Behind the Scenes on Creed 2

As part of our Ringside series where we hear from Rocky fans who’ve had the opportunity to sit at ringside during the filming of the series, we’re happy to hear from our pal Tony DeGennaro: Philadelphia native, Rocky filming locations guru and creator of the web series Captain Catholic.

Tony had an opportunity to become an extra in four scenes while working on the set of Creed II. Here’s his story:

Meet the Ukrainian Bartender That Almost Was

I’d like to introduce everyone to the man in the picture. Meet Tony DeGennaro, the Ukrainian bartender who served drinks next to Viktor Drago … or at least almost did. Now that “CREED 2” has officially been released, I can finally “legally” share his tragic story…. my brush with fame that was never meant to be.

When Creed II filmed in Philly this past spring, I was able to be an extra in four different scenes.

The process was always the same – you sent in a picture and some other information, and they’d send you an e-mail back telling you your role. For the other scenes I was in, I was assigned standard roles like “Fight Spectator,” “Fillmore Audience Member,” etc. For this particular scene, which was an overnight extravaganza labeled as a “Nightclub Scene,” I initially received the usual automated e-mail letting me know I’d be a “Club Patron.” But then, only two minutes later, I received a “less automated” response that just stated, “You’ll be a bartender.”

This sounded kind of exciting, although I figured at best, I’d just be a bartender in the background, maybe something just a tad more exciting than the other standard roles I had. I was wrong. So wrong.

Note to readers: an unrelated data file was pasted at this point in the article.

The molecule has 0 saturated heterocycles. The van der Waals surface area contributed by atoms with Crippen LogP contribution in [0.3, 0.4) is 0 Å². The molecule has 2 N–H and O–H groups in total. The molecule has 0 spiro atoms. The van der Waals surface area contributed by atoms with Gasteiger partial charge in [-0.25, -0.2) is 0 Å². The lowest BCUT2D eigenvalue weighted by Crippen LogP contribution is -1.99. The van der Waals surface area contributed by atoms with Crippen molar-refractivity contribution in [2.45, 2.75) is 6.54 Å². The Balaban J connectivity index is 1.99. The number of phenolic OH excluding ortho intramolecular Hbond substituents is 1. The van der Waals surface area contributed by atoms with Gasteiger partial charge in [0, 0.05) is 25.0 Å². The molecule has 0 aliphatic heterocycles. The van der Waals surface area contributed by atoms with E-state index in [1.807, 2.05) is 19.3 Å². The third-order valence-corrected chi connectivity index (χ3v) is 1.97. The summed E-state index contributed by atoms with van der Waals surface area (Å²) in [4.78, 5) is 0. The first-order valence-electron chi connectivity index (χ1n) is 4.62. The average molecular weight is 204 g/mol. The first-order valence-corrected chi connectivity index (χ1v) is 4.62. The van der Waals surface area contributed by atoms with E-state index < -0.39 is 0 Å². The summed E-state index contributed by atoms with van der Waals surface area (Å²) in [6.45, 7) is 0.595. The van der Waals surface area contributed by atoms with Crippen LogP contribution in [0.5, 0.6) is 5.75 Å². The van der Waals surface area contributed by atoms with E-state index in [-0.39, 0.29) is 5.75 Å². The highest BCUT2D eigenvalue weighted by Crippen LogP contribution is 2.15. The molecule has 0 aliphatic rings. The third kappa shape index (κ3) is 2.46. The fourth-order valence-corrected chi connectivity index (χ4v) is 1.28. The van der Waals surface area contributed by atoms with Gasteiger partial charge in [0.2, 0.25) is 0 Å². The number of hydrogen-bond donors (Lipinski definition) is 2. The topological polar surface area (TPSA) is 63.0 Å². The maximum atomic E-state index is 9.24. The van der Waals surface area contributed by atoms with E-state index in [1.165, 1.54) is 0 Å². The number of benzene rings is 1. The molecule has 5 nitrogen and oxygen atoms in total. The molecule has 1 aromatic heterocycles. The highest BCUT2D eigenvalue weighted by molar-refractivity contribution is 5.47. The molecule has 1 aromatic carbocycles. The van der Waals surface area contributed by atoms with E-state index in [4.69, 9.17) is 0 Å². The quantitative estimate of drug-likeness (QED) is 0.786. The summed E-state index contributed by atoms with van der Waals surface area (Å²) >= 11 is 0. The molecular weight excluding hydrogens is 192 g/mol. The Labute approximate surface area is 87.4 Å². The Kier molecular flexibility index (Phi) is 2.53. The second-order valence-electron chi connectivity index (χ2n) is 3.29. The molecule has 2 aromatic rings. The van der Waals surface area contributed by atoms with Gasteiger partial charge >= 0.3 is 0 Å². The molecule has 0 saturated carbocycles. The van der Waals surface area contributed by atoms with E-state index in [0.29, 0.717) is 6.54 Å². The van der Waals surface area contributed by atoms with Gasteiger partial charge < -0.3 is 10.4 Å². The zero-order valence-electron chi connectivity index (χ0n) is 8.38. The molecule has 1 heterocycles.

The Ukrainian Bar, As Played by a Philly Prison

I arrived the next evening at Eastern State Penitentiary in Philly (crazy setting for a Ukrainian Nightclub, but the set actually looked amazing). There were about 150 other extras there. After a little bit, a female production assistant with a megaphone announced that it was time for us all to line up. I strolled over to the back of the line slowly, staring at my phone while I texted my wife. All of a sudden, the production assistant with the megaphone said, “Can we have Tony?”

Obviously, I figured they were talking about some other Tony, but I raised my hand anyway. Then she said, “…Tony… De… DeGennaro?” I was pretty shocked as I raised my hand a bit higher. The PA finally saw me and said, “Tony? Awesome! Come to the front of the line!”

I skipped to the front of the line not really sure what to expect. The PA shook my hand and introduced herself. Her name was Laura, but she said to call her “Cannoli” if I needed anything (her name was Laura Connolly, but as an Irish girl growing up in South Philly, everyone changed her last name to “Cannoli” – you can see her name in the credits at the end of Creed 2). She said, “You’re our bartender, right?! I need you to just fill out this paperwork. Then head over to ‘Hair and Makeup.'”

Hair and Makeup?!?! In all the other scenes I was in, only the people who were close to all the main actors went to Hair and Makeup. So I headed over to the bright lights and mirrors you always see on TV that are used for movie stars, and they put a ton of stage makeup on my face. Then, the makeup lady said to the hairdresser, “You don’t need to do anything with his hair, do you?” You know, since I’m bald. But the hairdresser said, “Actually, let me see him.” The hairdresser spent about 15 minutes carefully trimming every part of my bald head, finally carving the hair at the bottom of the back of my head into a little “V.” Must be something popular in Ukraine.